“Just how private is it?” Breygon asked with a wink.  He glanced at Amorda again; she greeted him with a wan smile.  A sudden worm of worry edged its way into his gut.

            “Well, you’ll be kneeling before the Hearthfire in the sacristy, with a half-company of swordsmen about,” Mya shrugged.  “I suppose if you were adventuresome and quiet enough, it wouldn’t be a problem.  That would defeat the purpose of the vigil, though.”


            She nodded.  “For prospective lifemates, it’s supposed to be a test of their restraint.  And of their ability to focus their contemplation on larger things.”

            Breygon smiled.  “And you and Kaltas managed it?”

            “Yes,” she chuckled.  “But only barely.  My heart was hammering all night for the coniunctio.  Had Kaltas so much as winked at me, I’d’ve been on him in a heart-beat, and we’d’ve failed the Forest Mother’s test on the spot!”

            The ranger laughed aloud.  Turning to Amorda, he murmured, “Take that as a lesson, my love.  I’ll do my utmost to keep my hands to myself, if you’ll do the same.”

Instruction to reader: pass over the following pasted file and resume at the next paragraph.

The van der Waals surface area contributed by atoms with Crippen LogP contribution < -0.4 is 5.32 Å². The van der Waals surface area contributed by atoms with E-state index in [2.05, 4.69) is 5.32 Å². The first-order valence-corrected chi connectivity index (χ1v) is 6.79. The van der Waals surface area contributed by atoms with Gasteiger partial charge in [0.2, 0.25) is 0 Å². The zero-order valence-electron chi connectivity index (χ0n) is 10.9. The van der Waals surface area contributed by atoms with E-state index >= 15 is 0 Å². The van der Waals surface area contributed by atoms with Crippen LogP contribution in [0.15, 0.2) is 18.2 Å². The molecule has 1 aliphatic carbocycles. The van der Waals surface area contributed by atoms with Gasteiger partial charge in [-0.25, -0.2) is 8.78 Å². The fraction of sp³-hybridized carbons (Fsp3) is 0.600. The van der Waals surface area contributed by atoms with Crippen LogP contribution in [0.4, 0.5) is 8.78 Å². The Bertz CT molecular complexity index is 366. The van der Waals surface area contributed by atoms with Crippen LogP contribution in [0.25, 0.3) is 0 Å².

“I promise nothing,” Amorda replied with a feeble grin.  Sponsus, the night wears on.  We need to prepare, and then make our way to the Palace before midnight.”

            He nodded worriedly.  “You look a little tired.  Should I call for a coach or a palanquin?”

            The elf-woman smiled again.  “We go a-horse, my heart, as those who wear the clavus must.  I may go bare-handed – and I will, for as you say, I am tired, and your good right arm is armament enough for me – but I’m afraid it’s sparum et peltam for you, Sir Knight.”

            Breygon frowned.  “I have the glaive the Queen gave me, so I’m all right there.  But I’ve no buckler.  Never had much use for one.”

            “Borrow a friend’s,” the elf-woman shrugged.  “I’m sure Karrick would lend you his scutum for the night.  If not, I’ve a number of presentable shields somewhere about the house.”